Sven Thorgren, Jamie Anderson top semis |

Sven Thorgren, Jamie Anderson top semis

Swedish snowboarder Sven Thorgren reaches full extension in a nosegrab after sliding the cannon rail feature at the 2017 Burton U.S. Open Snowboarding Championshps slopestyle semifinals on Wednesday in Vail. Thorgren finished first in the semis.
Chris Dillmann | |


Semifinal RESULTS


1) Sven Thorgren, SWE, 80.60

2) Mark McMorris, CAN, 79.70

3) Michael Ciccarelli, CAN, 78.40

4) Mons Roisland, NOR, 76.55

5) Brandon Davis, USA, 74.90

6) Sebbe DeBuck, BEL, 73.85

7) Redmond Gerard, USA, 72.30

8) Sebastien Toutant, CAN, 71.05

9) Stale Sandbech, NOR, 69.65

10) Chris Corning, USA, 69.50


1) Jamie Anderson, USA, 80.55

2) Anna Gasser, AUT, 79.60

3) Spencer O’Brien, CAN, 77.10

4) Miyabi Onitsuka , JPN, 74.00

5) Julia Marino, USA, 70.90

6) Enni Rukajarvi, FIN, 70.05

VAIL — Rail sliding into an inverted nosegrab with extra body extension for the cameras, Sven Thorgren took the top score in Wednesday’s Burton U.S. Open Snowboarding Championships slopestyle qualifiers. Jamie Anderson earned a nearly identical point total to Thorgren’s to finish first for the women.

The top finishers received the final spot in Friday’s finals, which will see the top-10 men and top-six women from Wednesday’s semifinals take three attempts each at the Golden Peak course. The course was a departure from the standard slopestyle format, which usually consists of a few rails followed by a few jumps. Burton’s 2017 course included multiple “transition” jumps — curved, quarterpipe-style features — and also broke up the jumps section near the end of the course with a rail slide canon which shot riders toward the final jump.

Third-place men’s qualifier Mikey Ciccarelli, of Canada, said the features in Vail this year made for a unique course on the slopestyle circuit during the 2016-17 season.

“It’s not just the standard three jumps. You can change it up so much more this year,” Ciccarelli said. “You have to think a lot harder about your run.”

Many of the riders in the field were struggling to put clean runs together on the course, which was riding fast on hard snow with sunny skies overhead.

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“It was kind of tricky because it was bad weather the last two days, so none of us really practiced that much,” Ciccarelli said. “We had to show up this morning and just turn it on.”


Ciccarelli and fellow Canadian Spencer O’Brien both fell on their first runs. O’Brien said she had only hit the course’s final jump two times before dropping in for her first run in semifinals. Nevertheless, she was able to land a clean run on her second and final attempt and qualify in third. American Hailey Landland, who had high expectations coming into this year’s Burton U.S. Open after winning gold in the X Games big air competition in January, failed to land a clean run in either of her attempts and didn’t make finals.

“I’ve been coming here for three years and still haven’t landed a run yet,” she said.

Canadian Sebastien Toutant, a former Burton U.S. Open slopestyle winner who qualified eighth on Wednesday, said he only had one hour before semifinals to figure out his run.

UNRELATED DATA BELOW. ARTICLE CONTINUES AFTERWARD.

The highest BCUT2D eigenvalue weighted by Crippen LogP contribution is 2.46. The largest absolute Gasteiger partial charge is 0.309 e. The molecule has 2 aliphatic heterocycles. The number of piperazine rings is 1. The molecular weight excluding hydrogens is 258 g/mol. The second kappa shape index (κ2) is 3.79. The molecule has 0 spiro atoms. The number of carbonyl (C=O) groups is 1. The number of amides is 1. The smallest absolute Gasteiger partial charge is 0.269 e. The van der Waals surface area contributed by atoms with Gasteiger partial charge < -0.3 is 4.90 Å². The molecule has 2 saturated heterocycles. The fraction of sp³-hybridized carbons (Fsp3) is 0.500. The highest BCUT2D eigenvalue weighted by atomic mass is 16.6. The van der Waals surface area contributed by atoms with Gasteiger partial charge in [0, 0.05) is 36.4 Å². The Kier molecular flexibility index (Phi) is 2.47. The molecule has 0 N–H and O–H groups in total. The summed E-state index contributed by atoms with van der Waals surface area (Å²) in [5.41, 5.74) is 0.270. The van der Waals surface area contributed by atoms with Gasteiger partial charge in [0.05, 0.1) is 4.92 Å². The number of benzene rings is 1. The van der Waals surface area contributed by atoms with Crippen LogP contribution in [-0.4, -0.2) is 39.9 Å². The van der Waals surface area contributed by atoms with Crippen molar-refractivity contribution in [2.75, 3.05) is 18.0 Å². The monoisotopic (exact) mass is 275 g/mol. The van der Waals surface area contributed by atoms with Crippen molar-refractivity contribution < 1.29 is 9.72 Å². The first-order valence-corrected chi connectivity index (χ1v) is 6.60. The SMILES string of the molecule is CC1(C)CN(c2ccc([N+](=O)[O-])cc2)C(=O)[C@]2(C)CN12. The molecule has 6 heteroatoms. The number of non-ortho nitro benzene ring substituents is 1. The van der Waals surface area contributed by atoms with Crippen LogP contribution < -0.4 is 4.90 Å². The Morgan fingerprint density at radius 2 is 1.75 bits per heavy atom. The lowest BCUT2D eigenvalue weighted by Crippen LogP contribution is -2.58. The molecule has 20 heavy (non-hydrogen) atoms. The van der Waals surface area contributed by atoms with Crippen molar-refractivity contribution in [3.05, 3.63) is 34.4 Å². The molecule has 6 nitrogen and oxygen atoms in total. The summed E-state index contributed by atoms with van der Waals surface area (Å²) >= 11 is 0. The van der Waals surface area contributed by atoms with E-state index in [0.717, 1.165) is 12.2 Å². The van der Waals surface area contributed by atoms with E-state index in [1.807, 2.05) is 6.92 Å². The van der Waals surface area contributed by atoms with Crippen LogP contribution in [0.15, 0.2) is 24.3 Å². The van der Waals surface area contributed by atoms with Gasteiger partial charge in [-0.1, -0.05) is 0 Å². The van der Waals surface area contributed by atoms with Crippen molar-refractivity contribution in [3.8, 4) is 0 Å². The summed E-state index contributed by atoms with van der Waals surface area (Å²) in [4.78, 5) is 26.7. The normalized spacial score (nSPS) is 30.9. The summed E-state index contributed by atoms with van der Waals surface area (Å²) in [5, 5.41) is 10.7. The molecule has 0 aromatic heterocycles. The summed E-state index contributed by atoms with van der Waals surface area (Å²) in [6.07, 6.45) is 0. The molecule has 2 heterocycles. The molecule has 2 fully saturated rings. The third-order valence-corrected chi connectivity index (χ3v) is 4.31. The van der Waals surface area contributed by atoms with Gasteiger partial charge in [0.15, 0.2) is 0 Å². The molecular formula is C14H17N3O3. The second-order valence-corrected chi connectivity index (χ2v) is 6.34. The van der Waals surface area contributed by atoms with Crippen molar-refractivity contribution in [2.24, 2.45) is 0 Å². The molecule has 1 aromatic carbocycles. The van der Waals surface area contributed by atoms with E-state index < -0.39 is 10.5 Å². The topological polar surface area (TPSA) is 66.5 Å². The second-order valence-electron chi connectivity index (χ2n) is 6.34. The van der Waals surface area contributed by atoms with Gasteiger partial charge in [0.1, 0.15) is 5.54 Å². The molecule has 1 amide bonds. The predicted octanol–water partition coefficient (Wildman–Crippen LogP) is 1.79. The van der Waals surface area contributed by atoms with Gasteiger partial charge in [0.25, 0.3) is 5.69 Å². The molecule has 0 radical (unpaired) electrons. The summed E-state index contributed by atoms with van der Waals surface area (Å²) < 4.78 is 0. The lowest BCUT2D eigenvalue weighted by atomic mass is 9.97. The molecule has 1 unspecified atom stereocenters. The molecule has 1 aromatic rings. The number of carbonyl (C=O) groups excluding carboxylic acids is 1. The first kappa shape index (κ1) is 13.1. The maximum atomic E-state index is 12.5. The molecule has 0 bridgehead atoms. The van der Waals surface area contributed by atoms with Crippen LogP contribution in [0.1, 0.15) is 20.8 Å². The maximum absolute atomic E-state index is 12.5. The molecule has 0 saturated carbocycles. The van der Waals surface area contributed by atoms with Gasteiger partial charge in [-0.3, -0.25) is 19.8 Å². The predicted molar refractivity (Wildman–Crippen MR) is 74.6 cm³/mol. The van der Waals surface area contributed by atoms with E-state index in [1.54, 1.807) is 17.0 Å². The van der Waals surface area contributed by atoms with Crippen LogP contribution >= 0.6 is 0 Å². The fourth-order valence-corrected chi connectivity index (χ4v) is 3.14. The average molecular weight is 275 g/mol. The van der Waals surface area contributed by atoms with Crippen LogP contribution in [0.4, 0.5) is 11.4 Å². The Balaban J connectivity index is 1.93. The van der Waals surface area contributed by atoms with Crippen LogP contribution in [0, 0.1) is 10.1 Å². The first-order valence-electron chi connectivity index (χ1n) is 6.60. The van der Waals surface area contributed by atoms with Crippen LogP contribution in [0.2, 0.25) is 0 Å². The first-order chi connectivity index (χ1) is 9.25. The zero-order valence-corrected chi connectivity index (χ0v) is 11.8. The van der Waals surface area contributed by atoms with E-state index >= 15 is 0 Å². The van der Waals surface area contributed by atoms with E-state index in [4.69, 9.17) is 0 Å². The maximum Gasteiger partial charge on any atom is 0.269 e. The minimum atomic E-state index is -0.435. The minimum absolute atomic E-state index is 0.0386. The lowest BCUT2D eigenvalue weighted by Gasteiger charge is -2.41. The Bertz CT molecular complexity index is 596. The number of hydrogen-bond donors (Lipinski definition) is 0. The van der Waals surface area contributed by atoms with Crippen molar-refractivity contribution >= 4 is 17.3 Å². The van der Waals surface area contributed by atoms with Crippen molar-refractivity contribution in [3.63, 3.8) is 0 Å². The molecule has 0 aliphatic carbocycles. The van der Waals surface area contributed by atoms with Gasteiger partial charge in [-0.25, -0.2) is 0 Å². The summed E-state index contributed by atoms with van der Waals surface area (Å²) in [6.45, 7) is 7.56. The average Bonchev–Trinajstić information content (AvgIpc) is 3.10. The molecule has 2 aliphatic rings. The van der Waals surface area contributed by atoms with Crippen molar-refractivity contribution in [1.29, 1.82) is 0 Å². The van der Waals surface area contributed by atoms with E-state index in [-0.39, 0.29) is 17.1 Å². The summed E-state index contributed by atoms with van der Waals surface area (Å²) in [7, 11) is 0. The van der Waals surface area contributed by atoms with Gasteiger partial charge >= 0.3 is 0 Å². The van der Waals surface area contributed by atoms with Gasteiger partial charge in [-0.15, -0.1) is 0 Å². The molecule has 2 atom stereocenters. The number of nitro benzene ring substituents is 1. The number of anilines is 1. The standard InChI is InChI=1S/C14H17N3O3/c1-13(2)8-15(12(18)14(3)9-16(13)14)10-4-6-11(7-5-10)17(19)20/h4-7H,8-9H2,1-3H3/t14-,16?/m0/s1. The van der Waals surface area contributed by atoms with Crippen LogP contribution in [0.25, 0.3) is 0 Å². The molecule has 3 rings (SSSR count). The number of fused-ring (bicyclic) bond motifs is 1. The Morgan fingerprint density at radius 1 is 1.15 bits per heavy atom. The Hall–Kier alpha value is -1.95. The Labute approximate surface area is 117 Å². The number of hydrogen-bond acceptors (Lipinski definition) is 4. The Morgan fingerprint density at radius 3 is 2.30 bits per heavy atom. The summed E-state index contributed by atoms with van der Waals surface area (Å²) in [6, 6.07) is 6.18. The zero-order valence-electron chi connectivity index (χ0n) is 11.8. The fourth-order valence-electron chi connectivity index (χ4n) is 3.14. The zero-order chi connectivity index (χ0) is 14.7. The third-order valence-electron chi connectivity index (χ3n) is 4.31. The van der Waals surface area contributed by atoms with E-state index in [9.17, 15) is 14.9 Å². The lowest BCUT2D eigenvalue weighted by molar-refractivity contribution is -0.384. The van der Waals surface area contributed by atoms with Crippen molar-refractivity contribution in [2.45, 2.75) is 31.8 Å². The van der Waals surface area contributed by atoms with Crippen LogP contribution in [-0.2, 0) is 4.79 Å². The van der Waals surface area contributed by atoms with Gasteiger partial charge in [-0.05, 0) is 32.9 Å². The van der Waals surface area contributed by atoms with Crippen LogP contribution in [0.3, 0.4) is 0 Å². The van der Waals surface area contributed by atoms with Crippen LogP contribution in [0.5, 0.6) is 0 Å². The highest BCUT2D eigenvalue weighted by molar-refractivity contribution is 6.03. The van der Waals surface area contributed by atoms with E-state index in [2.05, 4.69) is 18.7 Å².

“I think what makes it really hard is not having that much practice, and having to wait an hour between runs,” Toutant said. “I was dropping near to the last, so I had to wait for 30 riders to drop in, then do my run. Then I fell on the first run so I had a lot of pressure on the second; I really wanted to land because this contest is so special.”

Belgian rider Sebbe De Buck said with other riders struggling to land, he put strategy into play and amended his original run for something he was more likely to land.

“I definitely stepped down my run that I had in my head, just because I saw a lot of people not landing,” he said. “I was watching and played it safe for my second run.”


With Kyle Mack, who won last year’s Burton U.S. Open slopestyle competition, unable to compete this year due to a hurt ankle, the favorite for the competition was Mark McMorris, who won the Open in 2013 and 2014. McMorris finished second behind Thorgren, saying he was happy to make finals but disappointed in the judging.

“I should have had (the top score) on my first run. Nobody else did a triple,” he said of his fourth trick, a backside triple cork 1440. “They always want to see more of me, it feels like. It’s all good though, I made it into the finals and it will be fun.”

The major advantage of finishing semifinals in first is taking on the course last in finals. Competitors will get three shots at the course; a good finals run early on can result in a victory lap, or unnecessary last run for the first-place qualifier from semifinals. Conversely, the winning semifinals competitor will always get the final shot at the win in finals if he or she has not already secured victory. McMorris has ran a few victory laps during his time.

“It’s is nice if you get that victory lap, if you land a good run off the top,” McMorris said.

Toutant said Wednesday he’s going to spend all day today practicing his finals run.

“Hopefully tomorrow we’ll have a really good day so I can practice the run I want to do for finals,” he said.

Men’s slopestyle finals are scheduled for 2 p.m. on Friday, with the women scheduled to start dropping in to the course at 11:10 a.m.

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